We also heard about the Pavement, a free magazine for homeless people, and about the Economist Children’s Charity for 8 to 16 year olds and their six week project to help teach children about social housing issues with interviews and information being broadcast in 70 schools around the country.

MEANWHILE while some of us were in the meeting, other Focus E15 campaigners were giving talks including at Eyesore talks – London in limbo and celebrating with Clapton Ultras (www.claptonultras.org) to mark their fifth birthday. The club’s slogan is Sometimes anti-social! Always anti-fascist!  With this in mind Clapton Ultras have lent their support to help the revival of one of East London’s last remaining amateur clubs, the Clapton Football Club, currently members of the Essex Senior League, home at The Old Spotted Dog Ground. The games are fun, the crowd is lively, with international songs and chants and solidarity, and banners and flags to match. Campaigners enjoyed marking the occasion of 5 years of community led football.

Don’t miss out on our next meeting on Saturday November 4th. Join us to be part of raising consciousness, sharing information, debating, discussing and challenging Robin Wales and Newham Labour council….Take action to defend people’s rights to homes and safety. 

Join us – email focusE15london@gmail.com or find us every Saturday on The Broadway, London E15 from 12-2pm outside Wilko’s. 

March of the towers takes off in the East End

On Saturday 12 August Focus E15 campaign, responding to concerns from Newham residents, organised a local ‘march of the towers’. The route of the march encompassed 3 significant tower blocks, starting at a tower block called Ferrier Point in Canning Town, where residents have been shocked and angry to learn that their homes have been covered in the same cladding as Grenfell Tower. The route of the march then went to Tanner Point in Plaistow for a speak out, because this is another tower block covered in flammable material. The last stop was the Carpenters Estate in Stratford, where for 15 years three tower blocks have been left to waste by Newham Labour council who evicted residents leaving 410 flats empty.

Little wonder then that for the whole route this march was noisy, angry and vibrant and passersby and shopkeepers stopped in their tracks to see what was happening in their community. They were met with chants of “the people united will never be defeated” and “social housing is a right, here to stay here to fight”. There were drummers, pot and pan bashers and political speeches. Residents demanded that Newham council provide safe and secure homes for all, and stop social cleansing.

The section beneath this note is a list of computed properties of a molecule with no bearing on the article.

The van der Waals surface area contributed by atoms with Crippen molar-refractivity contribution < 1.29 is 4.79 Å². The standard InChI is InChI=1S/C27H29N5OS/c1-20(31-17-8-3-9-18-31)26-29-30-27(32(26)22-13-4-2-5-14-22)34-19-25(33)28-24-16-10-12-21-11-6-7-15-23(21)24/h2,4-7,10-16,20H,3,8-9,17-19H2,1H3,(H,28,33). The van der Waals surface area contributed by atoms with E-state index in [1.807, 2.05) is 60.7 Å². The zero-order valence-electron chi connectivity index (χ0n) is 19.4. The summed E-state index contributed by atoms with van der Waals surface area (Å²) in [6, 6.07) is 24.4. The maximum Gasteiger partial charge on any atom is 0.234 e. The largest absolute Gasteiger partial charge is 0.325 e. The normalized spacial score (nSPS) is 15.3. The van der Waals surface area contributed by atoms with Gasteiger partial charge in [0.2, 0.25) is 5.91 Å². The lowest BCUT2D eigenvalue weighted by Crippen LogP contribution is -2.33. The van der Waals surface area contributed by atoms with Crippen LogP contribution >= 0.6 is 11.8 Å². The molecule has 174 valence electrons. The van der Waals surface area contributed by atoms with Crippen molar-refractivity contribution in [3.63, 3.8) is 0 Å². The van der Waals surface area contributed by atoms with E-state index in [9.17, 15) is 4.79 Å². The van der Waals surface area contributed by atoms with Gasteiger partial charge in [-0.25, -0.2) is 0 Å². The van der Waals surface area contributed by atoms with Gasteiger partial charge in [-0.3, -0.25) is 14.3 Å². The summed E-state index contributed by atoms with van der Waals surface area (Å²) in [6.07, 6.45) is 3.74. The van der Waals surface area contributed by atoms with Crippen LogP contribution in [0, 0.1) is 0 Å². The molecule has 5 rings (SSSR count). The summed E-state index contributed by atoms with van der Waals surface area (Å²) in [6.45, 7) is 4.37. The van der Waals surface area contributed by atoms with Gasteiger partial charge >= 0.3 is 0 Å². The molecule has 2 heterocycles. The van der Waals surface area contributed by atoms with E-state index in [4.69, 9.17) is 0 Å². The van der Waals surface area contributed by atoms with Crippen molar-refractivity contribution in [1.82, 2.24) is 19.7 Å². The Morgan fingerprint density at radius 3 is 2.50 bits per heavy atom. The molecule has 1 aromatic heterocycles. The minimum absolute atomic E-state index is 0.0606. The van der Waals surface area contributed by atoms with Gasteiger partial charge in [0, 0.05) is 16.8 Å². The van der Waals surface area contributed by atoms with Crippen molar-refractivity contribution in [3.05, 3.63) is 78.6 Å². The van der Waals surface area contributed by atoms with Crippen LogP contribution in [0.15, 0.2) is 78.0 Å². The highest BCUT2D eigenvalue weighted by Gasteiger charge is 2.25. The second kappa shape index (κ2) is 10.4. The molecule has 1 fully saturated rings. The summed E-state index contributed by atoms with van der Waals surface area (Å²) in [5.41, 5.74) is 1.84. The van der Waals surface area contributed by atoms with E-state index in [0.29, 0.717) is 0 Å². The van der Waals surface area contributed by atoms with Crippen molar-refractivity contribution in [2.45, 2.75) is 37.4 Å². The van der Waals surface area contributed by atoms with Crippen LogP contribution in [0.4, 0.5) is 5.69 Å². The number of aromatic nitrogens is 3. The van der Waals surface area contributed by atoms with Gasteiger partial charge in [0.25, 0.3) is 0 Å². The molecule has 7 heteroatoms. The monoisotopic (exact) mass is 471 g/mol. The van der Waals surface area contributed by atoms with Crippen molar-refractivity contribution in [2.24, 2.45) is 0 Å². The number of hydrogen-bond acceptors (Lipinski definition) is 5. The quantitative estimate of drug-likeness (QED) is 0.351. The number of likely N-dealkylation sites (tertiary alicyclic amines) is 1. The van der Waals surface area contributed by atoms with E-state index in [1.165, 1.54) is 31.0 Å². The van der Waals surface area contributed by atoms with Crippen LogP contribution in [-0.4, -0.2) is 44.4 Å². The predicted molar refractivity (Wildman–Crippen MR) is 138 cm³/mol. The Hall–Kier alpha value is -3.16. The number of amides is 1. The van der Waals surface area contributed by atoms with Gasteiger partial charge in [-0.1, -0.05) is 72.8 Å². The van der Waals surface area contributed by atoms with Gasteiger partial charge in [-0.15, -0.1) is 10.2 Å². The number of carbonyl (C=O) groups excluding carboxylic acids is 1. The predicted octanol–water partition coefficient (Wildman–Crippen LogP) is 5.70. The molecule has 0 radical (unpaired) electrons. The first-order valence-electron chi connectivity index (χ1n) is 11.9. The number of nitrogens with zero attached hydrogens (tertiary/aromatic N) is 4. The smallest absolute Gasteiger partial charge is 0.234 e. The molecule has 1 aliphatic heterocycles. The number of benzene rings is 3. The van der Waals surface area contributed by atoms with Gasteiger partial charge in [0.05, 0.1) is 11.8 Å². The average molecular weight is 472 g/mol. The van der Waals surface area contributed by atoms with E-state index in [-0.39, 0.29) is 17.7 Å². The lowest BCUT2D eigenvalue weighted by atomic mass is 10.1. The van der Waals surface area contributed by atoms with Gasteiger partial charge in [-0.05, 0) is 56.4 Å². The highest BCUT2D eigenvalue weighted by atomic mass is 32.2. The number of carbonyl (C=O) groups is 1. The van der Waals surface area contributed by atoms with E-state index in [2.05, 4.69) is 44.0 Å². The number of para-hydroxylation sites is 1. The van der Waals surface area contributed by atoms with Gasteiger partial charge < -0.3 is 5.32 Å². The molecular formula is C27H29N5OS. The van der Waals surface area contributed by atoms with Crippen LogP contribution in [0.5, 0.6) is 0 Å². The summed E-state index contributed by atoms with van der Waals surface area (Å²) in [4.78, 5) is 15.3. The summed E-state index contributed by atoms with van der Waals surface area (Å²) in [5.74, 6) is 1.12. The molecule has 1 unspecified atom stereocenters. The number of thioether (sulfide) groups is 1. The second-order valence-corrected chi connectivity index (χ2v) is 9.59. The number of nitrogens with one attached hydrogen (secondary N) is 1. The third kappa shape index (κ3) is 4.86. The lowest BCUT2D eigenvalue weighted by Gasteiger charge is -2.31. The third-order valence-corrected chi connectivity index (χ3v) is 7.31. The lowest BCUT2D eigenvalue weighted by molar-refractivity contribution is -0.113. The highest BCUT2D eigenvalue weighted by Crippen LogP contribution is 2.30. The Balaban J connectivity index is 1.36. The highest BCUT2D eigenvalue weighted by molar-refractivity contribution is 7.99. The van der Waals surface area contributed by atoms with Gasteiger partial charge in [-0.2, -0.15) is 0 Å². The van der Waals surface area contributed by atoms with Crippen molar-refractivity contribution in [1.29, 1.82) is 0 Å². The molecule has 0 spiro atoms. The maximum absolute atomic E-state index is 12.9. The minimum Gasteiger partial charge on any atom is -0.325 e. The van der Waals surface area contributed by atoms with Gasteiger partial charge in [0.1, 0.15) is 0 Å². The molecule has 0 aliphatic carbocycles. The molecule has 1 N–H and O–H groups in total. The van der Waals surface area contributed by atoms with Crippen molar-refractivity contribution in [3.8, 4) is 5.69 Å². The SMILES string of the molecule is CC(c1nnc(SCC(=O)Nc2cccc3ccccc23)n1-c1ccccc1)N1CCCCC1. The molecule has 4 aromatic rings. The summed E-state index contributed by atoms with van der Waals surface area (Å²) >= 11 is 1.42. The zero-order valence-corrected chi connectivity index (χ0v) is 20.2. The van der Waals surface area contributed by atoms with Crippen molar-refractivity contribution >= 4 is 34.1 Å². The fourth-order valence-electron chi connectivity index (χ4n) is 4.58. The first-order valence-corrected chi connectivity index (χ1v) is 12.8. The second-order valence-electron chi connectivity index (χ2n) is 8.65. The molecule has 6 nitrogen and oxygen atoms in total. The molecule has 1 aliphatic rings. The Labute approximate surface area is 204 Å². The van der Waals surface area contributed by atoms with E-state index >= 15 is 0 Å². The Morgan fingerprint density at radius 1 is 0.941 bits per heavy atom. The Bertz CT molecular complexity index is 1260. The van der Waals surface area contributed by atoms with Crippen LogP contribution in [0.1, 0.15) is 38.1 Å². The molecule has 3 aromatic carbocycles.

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Excellent observations were made by the many speakers at Tanner Point: that the social murder which happened at Grenfell Tower must not be used by the government as an excuse to destroy our homes and demolish more tower blocks, that organising together in our local community is necessary for building movements of resistance, that the capitalist system will never provide enough secure and safe homes, that housing insecurity is a mental health issue, that women fleeing from domestic violence are being let down by the system as they have nowhere to go and that community action can also be creative and that we all have something that we can bring to a march – including our singing, drumming, chanting, political speech making, our colourful home made banners, and our commitment, solidarity and camaraderie .

At the end of the march on Carpenters Estate a party took place, food was handed out, phone numbers were swapped and children’s games got underway, free haircuts were given courtesy of Fringe Movement and more plans were made to strengthen the movement for housing justice.

Focus E15 campaign would like to thank everyone who took part. The march was supported by residents from all the towers, the Revolutionary Communist Group, Movement for Justice (who kindly supported the march by lending their megaphone when we had a blip with the sound system), the Socialist Party, residents from the Frampton Park Estate, One Housing Tenants Action Group, South Essex Stirrer, East End Sisters Uncut, Whitechapel Anarchists,  Socialist Equality Party, Debt Resistance UK, Housing and Mental Health Network and Journey to Justice.

TOGETHER WE ARE STRONGER.